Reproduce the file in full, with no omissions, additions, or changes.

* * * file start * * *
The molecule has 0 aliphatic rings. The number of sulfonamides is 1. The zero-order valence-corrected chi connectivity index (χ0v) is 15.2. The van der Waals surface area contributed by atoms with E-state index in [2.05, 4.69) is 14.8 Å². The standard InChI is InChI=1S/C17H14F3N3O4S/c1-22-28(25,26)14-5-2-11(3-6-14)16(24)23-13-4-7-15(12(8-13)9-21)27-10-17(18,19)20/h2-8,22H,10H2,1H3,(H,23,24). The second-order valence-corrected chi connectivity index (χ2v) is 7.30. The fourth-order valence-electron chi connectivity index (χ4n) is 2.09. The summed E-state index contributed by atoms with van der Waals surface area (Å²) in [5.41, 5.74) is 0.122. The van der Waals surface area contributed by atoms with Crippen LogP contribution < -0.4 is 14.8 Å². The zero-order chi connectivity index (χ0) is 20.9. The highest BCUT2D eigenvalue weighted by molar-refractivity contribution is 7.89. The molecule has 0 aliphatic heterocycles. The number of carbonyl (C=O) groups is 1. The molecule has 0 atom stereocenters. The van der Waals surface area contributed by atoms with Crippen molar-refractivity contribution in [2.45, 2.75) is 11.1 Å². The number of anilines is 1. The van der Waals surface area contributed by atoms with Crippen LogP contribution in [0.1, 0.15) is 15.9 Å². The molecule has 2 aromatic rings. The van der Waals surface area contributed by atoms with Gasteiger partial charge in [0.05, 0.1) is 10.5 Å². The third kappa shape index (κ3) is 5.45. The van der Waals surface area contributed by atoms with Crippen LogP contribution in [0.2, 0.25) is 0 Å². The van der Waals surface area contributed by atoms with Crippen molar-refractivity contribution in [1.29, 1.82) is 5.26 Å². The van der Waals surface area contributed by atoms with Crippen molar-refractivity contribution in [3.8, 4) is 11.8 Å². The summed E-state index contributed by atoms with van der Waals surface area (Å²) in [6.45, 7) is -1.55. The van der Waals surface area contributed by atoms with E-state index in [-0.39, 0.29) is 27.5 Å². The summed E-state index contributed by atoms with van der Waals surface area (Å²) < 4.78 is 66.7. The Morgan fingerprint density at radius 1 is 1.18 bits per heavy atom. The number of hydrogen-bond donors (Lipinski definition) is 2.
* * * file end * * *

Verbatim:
The molecule has 0 aliphatic rings. The number of sulfonamides is 1. The zero-order valence-corrected chi connectivity index (χ0v) is 15.2. The van der Waals surface area contributed by atoms with E-state index in [2.05, 4.69) is 14.8 Å². The standard InChI is InChI=1S/C17H14F3N3O4S/c1-22-28(25,26)14-5-2-11(3-6-14)16(24)23-13-4-7-15(12(8-13)9-21)27-10-17(18,19)20/h2-8,22H,10H2,1H3,(H,23,24). The second-order valence-corrected chi connectivity index (χ2v) is 7.30. The fourth-order valence-electron chi connectivity index (χ4n) is 2.09. The summed E-state index contributed by atoms with van der Waals surface area (Å²) in [5.41, 5.74) is 0.122. The van der Waals surface area contributed by atoms with Crippen LogP contribution < -0.4 is 14.8 Å². The zero-order chi connectivity index (χ0) is 20.9. The highest BCUT2D eigenvalue weighted by molar-refractivity contribution is 7.89. The molecule has 0 aliphatic heterocycles. The number of carbonyl (C=O) groups is 1. The molecule has 0 atom stereocenters. The van der Waals surface area contributed by atoms with Crippen molar-refractivity contribution in [2.45, 2.75) is 11.1 Å². The number of anilines is 1. The van der Waals surface area contributed by atoms with Crippen LogP contribution in [0.1, 0.15) is 15.9 Å². The molecule has 2 aromatic rings. The van der Waals surface area contributed by atoms with Gasteiger partial charge in [0.05, 0.1) is 10.5 Å². The third kappa shape index (κ3) is 5.45. The van der Waals surface area contributed by atoms with Crippen LogP contribution in [0.2, 0.25) is 0 Å². The van der Waals surface area contributed by atoms with Crippen molar-refractivity contribution in [1.29, 1.82) is 5.26 Å². The van der Waals surface area contributed by atoms with Crippen molar-refractivity contribution in [3.8, 4) is 11.8 Å². The summed E-state index contributed by atoms with van der Waals surface area (Å²) in [6.45, 7) is -1.55. The van der Waals surface area contributed by atoms with E-state index in [-0.39, 0.29) is 27.5 Å². The summed E-state index contributed by atoms with van der Waals surface area (Å²) < 4.78 is 66.7. The Morgan fingerprint density at radius 1 is 1.18 bits per heavy atom. The number of hydrogen-bond donors (Lipinski definition) is 2.